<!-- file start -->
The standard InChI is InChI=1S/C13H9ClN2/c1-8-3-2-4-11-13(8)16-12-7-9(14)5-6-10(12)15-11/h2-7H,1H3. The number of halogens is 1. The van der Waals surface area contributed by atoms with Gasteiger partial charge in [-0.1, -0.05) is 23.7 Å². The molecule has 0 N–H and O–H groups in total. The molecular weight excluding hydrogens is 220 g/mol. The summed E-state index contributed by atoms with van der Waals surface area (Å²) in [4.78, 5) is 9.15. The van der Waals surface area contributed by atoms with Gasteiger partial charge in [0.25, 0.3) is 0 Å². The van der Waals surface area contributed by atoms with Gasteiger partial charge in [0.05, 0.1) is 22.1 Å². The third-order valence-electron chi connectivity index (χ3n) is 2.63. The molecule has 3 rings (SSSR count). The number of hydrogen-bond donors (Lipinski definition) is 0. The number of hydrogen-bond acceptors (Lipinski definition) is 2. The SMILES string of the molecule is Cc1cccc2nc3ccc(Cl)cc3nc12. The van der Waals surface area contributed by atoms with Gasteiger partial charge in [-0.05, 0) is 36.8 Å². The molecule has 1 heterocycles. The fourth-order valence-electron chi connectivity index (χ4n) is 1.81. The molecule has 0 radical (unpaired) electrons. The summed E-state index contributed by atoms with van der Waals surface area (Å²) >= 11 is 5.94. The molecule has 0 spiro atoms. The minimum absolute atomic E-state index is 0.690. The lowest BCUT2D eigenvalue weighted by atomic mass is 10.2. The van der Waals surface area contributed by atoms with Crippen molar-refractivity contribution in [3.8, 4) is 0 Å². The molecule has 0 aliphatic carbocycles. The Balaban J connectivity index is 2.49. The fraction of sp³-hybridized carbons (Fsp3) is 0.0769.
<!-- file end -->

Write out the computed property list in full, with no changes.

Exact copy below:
The standard InChI is InChI=1S/C13H9ClN2/c1-8-3-2-4-11-13(8)16-12-7-9(14)5-6-10(12)15-11/h2-7H,1H3. The number of halogens is 1. The van der Waals surface area contributed by atoms with Gasteiger partial charge in [-0.1, -0.05) is 23.7 Å². The molecule has 0 N–H and O–H groups in total. The molecular weight excluding hydrogens is 220 g/mol. The summed E-state index contributed by atoms with van der Waals surface area (Å²) in [4.78, 5) is 9.15. The van der Waals surface area contributed by atoms with Gasteiger partial charge in [0.25, 0.3) is 0 Å². The van der Waals surface area contributed by atoms with Gasteiger partial charge in [0.05, 0.1) is 22.1 Å². The third-order valence-electron chi connectivity index (χ3n) is 2.63. The molecule has 3 rings (SSSR count). The number of hydrogen-bond donors (Lipinski definition) is 0. The number of hydrogen-bond acceptors (Lipinski definition) is 2. The SMILES string of the molecule is Cc1cccc2nc3ccc(Cl)cc3nc12. The van der Waals surface area contributed by atoms with Gasteiger partial charge in [-0.05, 0) is 36.8 Å². The molecule has 1 heterocycles. The fourth-order valence-electron chi connectivity index (χ4n) is 1.81. The molecule has 0 radical (unpaired) electrons. The summed E-state index contributed by atoms with van der Waals surface area (Å²) >= 11 is 5.94. The molecule has 0 spiro atoms. The minimum absolute atomic E-state index is 0.690. The lowest BCUT2D eigenvalue weighted by atomic mass is 10.2. The van der Waals surface area contributed by atoms with Crippen molar-refractivity contribution in [3.8, 4) is 0 Å². The molecule has 0 aliphatic carbocycles. The Balaban J connectivity index is 2.49. The fraction of sp³-hybridized carbons (Fsp3) is 0.0769.